Game-Theoretic Models of Bargaining provides a comprehensive picture of the new developments in bargaining theory. It especially shows the way the use of axiomatic models has been complemented by the new results derived from strategic models. The papers in this volume are edited versions of those given at a conference on Game Theoretic Models of Bargaining held at the University of Pittsburgh. There are two distinct reasons why the study of bargaining is of fundamental importance in economics. The first is (...) that many aspects of economic activity are directly influenced by bargaining between and among individuals, firms, and nations. The second is that bargaining occupies an important place in economic theory, since the 'pure bargaining problem' is at the opposite pole of economic phenomena from the case of 'perfect competition'. This volume is an outgrowth of the renewed interest in the strategic approach to the theory of bargaining and to the general theory of non-cooperative games. (shrink)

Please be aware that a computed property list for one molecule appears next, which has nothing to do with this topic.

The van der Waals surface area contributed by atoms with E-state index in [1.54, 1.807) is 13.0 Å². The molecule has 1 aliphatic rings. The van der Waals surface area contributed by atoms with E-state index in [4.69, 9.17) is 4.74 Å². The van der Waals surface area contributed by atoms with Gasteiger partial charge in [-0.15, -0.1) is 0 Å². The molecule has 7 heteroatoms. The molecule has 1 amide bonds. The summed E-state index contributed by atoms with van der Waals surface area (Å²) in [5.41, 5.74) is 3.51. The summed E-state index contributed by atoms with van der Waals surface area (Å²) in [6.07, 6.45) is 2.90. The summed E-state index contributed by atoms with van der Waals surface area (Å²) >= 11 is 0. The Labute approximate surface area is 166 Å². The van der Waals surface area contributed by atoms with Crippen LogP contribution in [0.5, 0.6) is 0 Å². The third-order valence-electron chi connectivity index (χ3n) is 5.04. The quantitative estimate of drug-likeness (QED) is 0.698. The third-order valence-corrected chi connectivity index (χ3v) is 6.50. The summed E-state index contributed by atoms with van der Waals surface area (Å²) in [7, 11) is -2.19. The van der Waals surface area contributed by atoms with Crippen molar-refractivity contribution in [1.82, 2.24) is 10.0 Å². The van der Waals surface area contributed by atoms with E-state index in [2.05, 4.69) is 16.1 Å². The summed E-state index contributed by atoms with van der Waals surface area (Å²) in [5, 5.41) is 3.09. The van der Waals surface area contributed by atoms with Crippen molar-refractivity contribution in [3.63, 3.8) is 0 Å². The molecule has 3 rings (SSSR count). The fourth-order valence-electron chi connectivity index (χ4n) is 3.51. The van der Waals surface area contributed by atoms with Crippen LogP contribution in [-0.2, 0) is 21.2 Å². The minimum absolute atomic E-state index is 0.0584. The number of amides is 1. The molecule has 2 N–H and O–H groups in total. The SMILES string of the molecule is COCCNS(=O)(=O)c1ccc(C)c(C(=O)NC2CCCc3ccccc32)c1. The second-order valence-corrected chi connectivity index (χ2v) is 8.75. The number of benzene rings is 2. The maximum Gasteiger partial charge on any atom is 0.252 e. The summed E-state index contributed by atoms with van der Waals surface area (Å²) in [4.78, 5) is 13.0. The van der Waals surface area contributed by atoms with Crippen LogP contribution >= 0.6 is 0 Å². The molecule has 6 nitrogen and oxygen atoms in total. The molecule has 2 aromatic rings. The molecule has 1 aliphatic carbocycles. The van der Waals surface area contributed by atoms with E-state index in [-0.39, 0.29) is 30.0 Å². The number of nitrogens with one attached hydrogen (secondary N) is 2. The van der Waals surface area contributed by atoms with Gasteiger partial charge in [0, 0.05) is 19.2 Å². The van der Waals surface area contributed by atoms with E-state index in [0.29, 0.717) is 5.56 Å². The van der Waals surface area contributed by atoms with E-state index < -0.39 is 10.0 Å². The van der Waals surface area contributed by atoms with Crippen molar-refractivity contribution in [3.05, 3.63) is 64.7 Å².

Testing economic propositions in laboratory experiments has proven a very fruitful research endeavor in recent years. This volume brings together the major contributors to experimental economics. The papers present their views on the way experiments should be done, on the power and limitations of the techniques, and on the areas in which experimentation could contribute substantially to our understanding of economic behavior. This book distills the main lessons from great experience in experimental work. It will be essential reading for all (...) who wish to follow experimental work or who wish to do such work themselves. (shrink)